In a college-wide email this afternoon, Director of Yale Health Paul Genecin announced three new initiatives and updated students on two ongoing measures that he said will address student concerns about access and quality issues pertaining to mental health and counseling services.
As the spring term drew to a close, dissatisfaction with MH&C services mounted, and complaints about slow referral times and inconsistent access to services were voiced to Yale Health administrators. Over the summer recess, Genecin and Yale Health Chief Psychiatrist Lorraine Siggins responded to those suggestions by planning a series of improvements to MH&C services, Generic wrote.
“I received excellent suggestions for improving services at [MH&C] from the Yale College Advisory Committee to [MH&C], the Yale College Council and our patients,” he wrote. “We’ve been working on many of these suggestions over the summer.”
Genecin wrote that Yale Health’s staff of 28 psychologists, psychiatrists and clinical social workers will be supplemented by three additional clinicians. He said the health center will continue to actively recruit mental health clinicians they deem well-qualified and added that he expects that access to clinical services will continue to improve.
Yale Health also addressed concerns about the transition from students’ first appointments to their regular treatment. Now, students who seek mental health treatment will meet with a clinician to discuss their concerns, treatment preferences and goals, before deciding how to move forward and in what format. Genecin noted that many students will retain the clinician they meet during their intake appointment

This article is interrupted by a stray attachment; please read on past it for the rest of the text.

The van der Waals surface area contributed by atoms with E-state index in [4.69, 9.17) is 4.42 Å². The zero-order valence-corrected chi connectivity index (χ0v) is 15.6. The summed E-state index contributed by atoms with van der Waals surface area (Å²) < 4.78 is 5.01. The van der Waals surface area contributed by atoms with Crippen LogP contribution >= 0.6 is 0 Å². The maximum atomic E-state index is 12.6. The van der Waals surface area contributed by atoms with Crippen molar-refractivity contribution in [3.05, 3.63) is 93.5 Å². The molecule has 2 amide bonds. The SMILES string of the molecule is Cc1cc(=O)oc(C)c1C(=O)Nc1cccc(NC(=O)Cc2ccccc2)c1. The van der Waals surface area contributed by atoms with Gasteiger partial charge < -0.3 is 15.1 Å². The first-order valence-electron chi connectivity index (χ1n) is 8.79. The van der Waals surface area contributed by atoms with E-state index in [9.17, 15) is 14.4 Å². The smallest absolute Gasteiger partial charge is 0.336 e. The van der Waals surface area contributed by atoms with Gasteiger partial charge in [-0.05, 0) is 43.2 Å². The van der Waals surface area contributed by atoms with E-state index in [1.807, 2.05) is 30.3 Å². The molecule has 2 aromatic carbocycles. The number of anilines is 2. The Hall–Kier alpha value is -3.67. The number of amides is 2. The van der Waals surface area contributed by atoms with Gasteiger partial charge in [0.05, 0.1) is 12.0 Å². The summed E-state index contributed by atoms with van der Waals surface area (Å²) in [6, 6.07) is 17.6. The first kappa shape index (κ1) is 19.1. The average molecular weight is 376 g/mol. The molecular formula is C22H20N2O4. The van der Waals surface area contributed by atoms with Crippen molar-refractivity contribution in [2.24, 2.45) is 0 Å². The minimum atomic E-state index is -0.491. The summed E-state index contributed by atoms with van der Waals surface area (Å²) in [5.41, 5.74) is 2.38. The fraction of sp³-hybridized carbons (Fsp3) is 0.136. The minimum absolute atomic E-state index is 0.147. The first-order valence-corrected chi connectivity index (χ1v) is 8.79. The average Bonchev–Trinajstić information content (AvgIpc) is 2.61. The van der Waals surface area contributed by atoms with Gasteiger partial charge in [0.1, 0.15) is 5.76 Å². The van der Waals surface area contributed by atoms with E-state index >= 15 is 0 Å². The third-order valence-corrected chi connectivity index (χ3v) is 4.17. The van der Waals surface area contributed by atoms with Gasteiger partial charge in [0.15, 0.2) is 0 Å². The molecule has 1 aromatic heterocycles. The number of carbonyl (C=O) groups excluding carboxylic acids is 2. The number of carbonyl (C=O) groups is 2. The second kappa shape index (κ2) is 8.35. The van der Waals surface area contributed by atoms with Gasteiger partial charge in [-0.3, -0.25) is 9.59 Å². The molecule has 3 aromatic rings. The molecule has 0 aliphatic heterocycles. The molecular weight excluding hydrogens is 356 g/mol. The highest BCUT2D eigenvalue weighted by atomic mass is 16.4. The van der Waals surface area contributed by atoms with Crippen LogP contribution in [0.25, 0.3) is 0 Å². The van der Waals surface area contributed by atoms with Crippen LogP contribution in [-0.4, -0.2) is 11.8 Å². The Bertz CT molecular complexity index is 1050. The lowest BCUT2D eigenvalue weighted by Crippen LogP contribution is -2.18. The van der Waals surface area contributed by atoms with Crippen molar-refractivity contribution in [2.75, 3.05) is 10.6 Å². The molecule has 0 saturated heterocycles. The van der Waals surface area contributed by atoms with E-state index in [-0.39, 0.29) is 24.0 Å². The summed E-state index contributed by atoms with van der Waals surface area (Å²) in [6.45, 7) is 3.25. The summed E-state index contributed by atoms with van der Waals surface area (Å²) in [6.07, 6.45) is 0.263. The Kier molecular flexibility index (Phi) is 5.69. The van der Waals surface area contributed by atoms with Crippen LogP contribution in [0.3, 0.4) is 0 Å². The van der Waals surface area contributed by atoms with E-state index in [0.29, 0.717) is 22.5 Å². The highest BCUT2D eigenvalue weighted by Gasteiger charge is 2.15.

Scheduling inefficiencies will be tackled using an electronic scheduling pilot this fall, Genecin reported. Students will be able to use their computer or cell phone to schedule appointments with their clinicians securely. Only a limited number of MH&C clinicians will be able to take part in this service, but the hope, he said, is that this service will expand department-wide by the end of the year.
Scheduling can still be done by phone following the launch of the pilot.
The MH&C website, sharply criticized by students from the college and graduate schools, has been updated, Genecin said.
“The site clarifies our services, provides resources, and helps you explore options for assistance with mental health concerns,” he said, adding that it is also easier to navigate now.
There is now a video series, which Genecin could be especially useful for students accessing MH&C for the first time.
In a different email to students at Yale’s graduate and professional schools, Genecin said he looks forward to working closely with the students in the Graduate and Professional Student Advisory Committee to MH&C to address issues particular to graduate students. This committee is yet to be appointed by the Graduate and Professional Student Senate and Graduate Student Assembly.
Genecin also announced that the Office of the Secretary and Vice President for Student Life Kimberly Goff-Crews have been working with the input of students and faculty to launch the Student Wellness Project at Yale — a project that seeks to promote a “compassionate campus culture” and includes a Health and Wellness website — which soft launched on April 28.